Is Xyngular for Children?

Published on August 18, 2012

Yesterday Jennifer McKinney announced on Facebook:

This morning I started one of my children on the energy and mood capsule from my health supplement regimen. It’s the first time I’ve ever even dreamed of giving that one to one of my kids, but I keep hearing amazing testimonials about how it is helping other children with some mood and behavior stuff, so we are going to give it a try!

There are several serious concerns here. First of all, Jennifer is a mommy blogger and has a following, mostly of moms of younger children. Judging from some of the reader comments on Facebook, not everyone possesses adequate critical thinking skills. If MckMama is doing it, it must be okay, right? Jennifer has a responsibility to not lead her readers astray in search of a cure for their child’s mood or behavior problems; Jennifer is not a child psychologist or psychiatrist by any means.

Even more importantly, Jennifer is financially benefiting from the sale of these “energy and mood capsules” because she is a distributor for Xyngular. This is such an obvious conflict of interest that no one should even be taking her seriously with these claims. Think about it: Jennifer has never mentioned any mood or behavior issues with her children prior to this touting of Xyngular as a solution to these new mood and behavior issues.

Which product in the Xyngular line is she giving her children? The only product that mentions both mood and energy is Xyng, and Jennifer already confirmed this through e-mails to readers who have inquired about these amazing “energy and mood capsules:”

So yeah, we are just (today!) beginning our journey with adding Xyng (it’s one of Xyngular’s supplements…the serotonin booster) to the list of the vitamins I am trying with my children. I have a few friends who have issues themselves with ADD or ADHD and/or have children who also do. There have been quite a few who have noticed marked changes in their children since starting the products!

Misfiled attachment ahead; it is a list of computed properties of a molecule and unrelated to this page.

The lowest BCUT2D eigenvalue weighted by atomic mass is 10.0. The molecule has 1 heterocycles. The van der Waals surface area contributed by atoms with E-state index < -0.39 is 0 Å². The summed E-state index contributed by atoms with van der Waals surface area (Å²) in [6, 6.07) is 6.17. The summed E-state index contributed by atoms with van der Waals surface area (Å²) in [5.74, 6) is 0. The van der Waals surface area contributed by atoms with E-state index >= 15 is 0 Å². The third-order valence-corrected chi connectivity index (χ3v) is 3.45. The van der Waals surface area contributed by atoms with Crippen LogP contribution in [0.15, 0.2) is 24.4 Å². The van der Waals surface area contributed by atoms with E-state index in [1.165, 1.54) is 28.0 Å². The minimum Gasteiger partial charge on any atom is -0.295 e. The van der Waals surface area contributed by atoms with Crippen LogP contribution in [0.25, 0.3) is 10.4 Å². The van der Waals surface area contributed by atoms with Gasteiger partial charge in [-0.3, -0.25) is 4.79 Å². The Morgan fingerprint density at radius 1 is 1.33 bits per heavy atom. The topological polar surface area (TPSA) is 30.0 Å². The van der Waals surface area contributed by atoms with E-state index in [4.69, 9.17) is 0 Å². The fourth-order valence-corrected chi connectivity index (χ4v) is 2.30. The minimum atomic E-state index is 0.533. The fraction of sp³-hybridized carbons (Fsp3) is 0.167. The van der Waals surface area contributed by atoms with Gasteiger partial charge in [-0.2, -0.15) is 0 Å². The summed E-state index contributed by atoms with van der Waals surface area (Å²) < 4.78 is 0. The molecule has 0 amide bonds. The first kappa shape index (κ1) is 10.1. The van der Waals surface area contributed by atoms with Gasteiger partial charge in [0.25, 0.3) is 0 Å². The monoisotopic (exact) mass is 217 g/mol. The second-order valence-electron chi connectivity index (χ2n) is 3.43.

I am obviously far from an expert on this angle of these great supplements. I have something that will really be great, though: a recorded call with a testimony from a mother who has a son with behavioral, emotional and speech issues who started him on the supplements, too. Her story (and his!) is really great.

Jennifer admits that she is not an expert and then refers potential clients to a recorded testimonial from one parent (also not an expert) who thinks that the supplement helped her son.

Then she includes a link to the Xyngular product overview video.

That’s it.

Notice anything missing here? A recommendation by Jennifer to take the product information and the ingredient list to a medical professional, like a doctor or a pharmacist, who has training both in medicine and in pharmacology. Instead you should use these supplements for your child’s mood and behavior issues because another mom, who is not a medical diagnostician, recommends them. What’s even scarier is that some readers on Facebook think this is perfectly acceptable.

Jennifer herself nicely skirts the issue in the subsequent Facebook conversations. When a reader suggests that she should check with her pediatrician, Jennifer responds:

Yeah we were just at the ped recently. :) I wanted to wait until I was home from my trip and we had time before school before starting something new.

Never does she say that she talked to the pediatrician about Xyng OR that the pediatrician approved the use of Xyng in her child. She only says that she was at the pediatrician’s recently, which could have been for a yearly physical prior to school starting for all that anyone knows. It’s deceptive for her to imply (and it’s a weak implication at best) that she talked to the pediatrician and that the pediatrician approved.

So what is Xyng?

XYNG is an all-natural nutritional supplement bursting with a proprietary blend of herbal ingredients, vitamins and minerals uniquely formulated to assist in increasing energy, improving focus and making you feel more vibrant than ever, while helping to ramp up your metabolism and curb your appetite at the same time.